Californian public pension giant CalPERS has made $856m through its exclusion of tobacco since 2017, amounting to about 0.2% of the $389bn fund’s current assets, according to the latest analysis by investment consultant Wilshire Associates.
Wilshire’s latest annual review of CalPERS’ exclusions found that since it last affirmed its divestments, which RI understands was in 2016, “all active CalPERS divestment programmes have delivered positive performance”, including tobacco.
CalPERS reviews its exclusions every five years, with the next assessment due to take place in 2021.
Despite the positive performance of its tobacco exclusion over the last several years, the decision has led to an overall underperformance of around $3.7bn since it was introduced in 2001.
The drag on performance caused by the absence of tobacco stocks means CalPERS’ divestment programme as a whole has cost the fund “$2.18bn in present value terms”, despite the other exclusions creating positive returns since they were introduced.
CIO reported in 2018 that performance of tobacco stocks prompted CalPERS investment staff to recommend reinvesting in the sector in 2016.
Between June 2002 and September 2016, the MSCI World Tobacco Index grew by a huge 632%, versus 122% for the MSCI World Index over the same period.
CalPERS decision to divest tobacco in 2001 was reportedly made on the belief that the sector was due to experience financial trouble, following a number of lawsuits being filed on smoking’s devastating health impacts and historical attempts to suppress this information by some tobacco firms.
Daniel Ingram, Senior Vice-President, Responsible Investment Research & Consulting at Wilshire told RI that Wilshire’s analysis “is based on comparing the returns of the unconstrained portfolios to the divested portfolios”.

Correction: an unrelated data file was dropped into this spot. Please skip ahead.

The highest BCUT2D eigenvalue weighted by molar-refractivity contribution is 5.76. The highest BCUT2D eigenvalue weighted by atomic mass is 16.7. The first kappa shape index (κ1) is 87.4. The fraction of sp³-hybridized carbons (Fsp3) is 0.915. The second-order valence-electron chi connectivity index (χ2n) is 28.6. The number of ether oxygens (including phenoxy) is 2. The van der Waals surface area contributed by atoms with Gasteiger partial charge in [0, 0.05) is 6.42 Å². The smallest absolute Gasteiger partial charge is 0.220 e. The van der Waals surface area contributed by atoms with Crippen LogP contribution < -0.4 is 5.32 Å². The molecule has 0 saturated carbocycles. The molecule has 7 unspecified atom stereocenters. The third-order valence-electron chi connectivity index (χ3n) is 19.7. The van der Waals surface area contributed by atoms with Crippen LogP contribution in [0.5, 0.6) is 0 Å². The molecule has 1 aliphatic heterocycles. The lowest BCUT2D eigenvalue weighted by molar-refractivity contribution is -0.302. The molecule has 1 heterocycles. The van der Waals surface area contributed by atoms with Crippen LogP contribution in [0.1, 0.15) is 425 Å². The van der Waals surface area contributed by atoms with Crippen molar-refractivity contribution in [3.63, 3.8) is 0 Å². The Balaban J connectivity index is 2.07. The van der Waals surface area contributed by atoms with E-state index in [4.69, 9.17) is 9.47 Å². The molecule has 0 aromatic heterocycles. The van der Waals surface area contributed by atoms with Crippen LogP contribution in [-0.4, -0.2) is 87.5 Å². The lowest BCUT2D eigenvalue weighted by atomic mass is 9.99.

He said that most years between 2001 to 2015 (except 2009 and 2013) “tobacco outperformed, so CalPERS did not benefit from tobacco divestment”, but that from 2016 tobacco has underperformed.
Last year, research by Morningstar highlighted “regulatory risk, political pressure and falling smoker numbers” as “just some of the headwinds facing tobacco stocks as fund managers ditch the sector”.
That research was published as the UK's Nest pension scheme announced it would no longer invest in tobacco and would sell off its £40m holding in the sector – the £6bn scheme described the industry’s business model as looking “increasingly unsustainable” at the time.
RI reported in 2018, that the investment case for tobacco appeared to be weakening.
Wilshire’s analysis also showed that CalPERS’ emerging market exclusions, which are based on its emerging market principles, have made $688m since they were introduced in 2008.
As part of its divestment programme CalPERS also excludes thermal coal and firearms, which have made the pension plan $348m and $3m, respectively, since they were set up.